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Can Morris Homes be trusted?

Morris Homes, a Cheshire-based development company, has still not complied with the requirement under an S106 agreement to construct a river bridge to link its new housing estate in Congleton with the town’s park. This was agreed with planning application 12/0410C This bridge should have been built as an extension to Parkside Place off Davenshaw Drive.

Morris Homes was given concessions in exchange for building this bridge.  It was allowed to reduce the number of ‘affordable’ houses on the site, and was let off building a playground, the latter presumably because of the proximity of the park.  Indeed it was a selling point at the show home – that there would be this excellent car-free route straight into the park for the children, and a shortcut to access the town (leisure centre, shops, Dane theatre etc).

Morris Homes should have built the bridge at the trigger point of partial completion of the development, which was in 2015.  It was never done, and now it appears that they have left  the site altogether.  The procrastination on the part of Cheshire East and Morris Homes along with delayed responses and endless excuses has resulted in making it more difficult and expensive to comply with this agreement, but it remains a legal obligation.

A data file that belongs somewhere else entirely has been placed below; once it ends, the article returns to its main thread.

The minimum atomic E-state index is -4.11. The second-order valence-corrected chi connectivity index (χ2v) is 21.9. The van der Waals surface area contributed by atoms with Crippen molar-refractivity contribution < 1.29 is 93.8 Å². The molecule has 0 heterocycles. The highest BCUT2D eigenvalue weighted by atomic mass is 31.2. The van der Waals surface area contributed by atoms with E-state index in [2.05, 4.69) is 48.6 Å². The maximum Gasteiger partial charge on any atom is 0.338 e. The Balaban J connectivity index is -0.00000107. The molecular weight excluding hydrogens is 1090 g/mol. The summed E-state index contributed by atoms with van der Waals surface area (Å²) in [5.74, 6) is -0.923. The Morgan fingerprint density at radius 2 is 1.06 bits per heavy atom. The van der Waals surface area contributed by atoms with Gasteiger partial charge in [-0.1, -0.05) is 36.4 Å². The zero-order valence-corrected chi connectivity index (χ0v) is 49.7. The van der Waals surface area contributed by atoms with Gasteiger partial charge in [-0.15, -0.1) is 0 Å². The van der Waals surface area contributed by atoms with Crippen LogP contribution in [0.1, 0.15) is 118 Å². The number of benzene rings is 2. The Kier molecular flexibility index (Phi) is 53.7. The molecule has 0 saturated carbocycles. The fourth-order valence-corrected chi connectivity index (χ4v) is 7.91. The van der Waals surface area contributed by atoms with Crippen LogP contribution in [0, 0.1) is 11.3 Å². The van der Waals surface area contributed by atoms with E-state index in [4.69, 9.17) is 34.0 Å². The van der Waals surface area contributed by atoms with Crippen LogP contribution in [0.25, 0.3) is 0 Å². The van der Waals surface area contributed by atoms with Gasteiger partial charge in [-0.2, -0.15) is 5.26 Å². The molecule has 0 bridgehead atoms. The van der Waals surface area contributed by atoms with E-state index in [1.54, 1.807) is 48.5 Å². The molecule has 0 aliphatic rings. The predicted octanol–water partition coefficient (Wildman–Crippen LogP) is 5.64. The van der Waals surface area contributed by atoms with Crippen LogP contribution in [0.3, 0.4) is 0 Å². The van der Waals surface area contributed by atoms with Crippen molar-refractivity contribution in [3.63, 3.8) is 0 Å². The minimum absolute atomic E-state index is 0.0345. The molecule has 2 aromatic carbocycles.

Bridge design sketch

Although Morris Homes have been saying for the past 6 years that they intend to build the bridge, no-one has yet seen its design other than the sketch that was made in the initial application.  Can we expect this design to be accessible to all and in particular step-free for those with pushchairs, and for those with mobility impairments meaning they cannot easily use steps, or need a wheelchair or mobility scooter.

Meanwhile on Morris Homes website, there is a page entitled ‘Why Morris?’.  The answer is  ‘Independent, experienced, trusted’.  Who would now trust them enough to buy a house when they cannot keep this particular legal obligation? 

It’s very simple. Morris Homes is required to build a bridge and so far it hasn’t. Why would any local authority want to deal with this company again?  Certainly the public have a good reason to oppose any more of their planning applications, since they break contracts so readily.

Will 2021 be the year of the bridge, finally?

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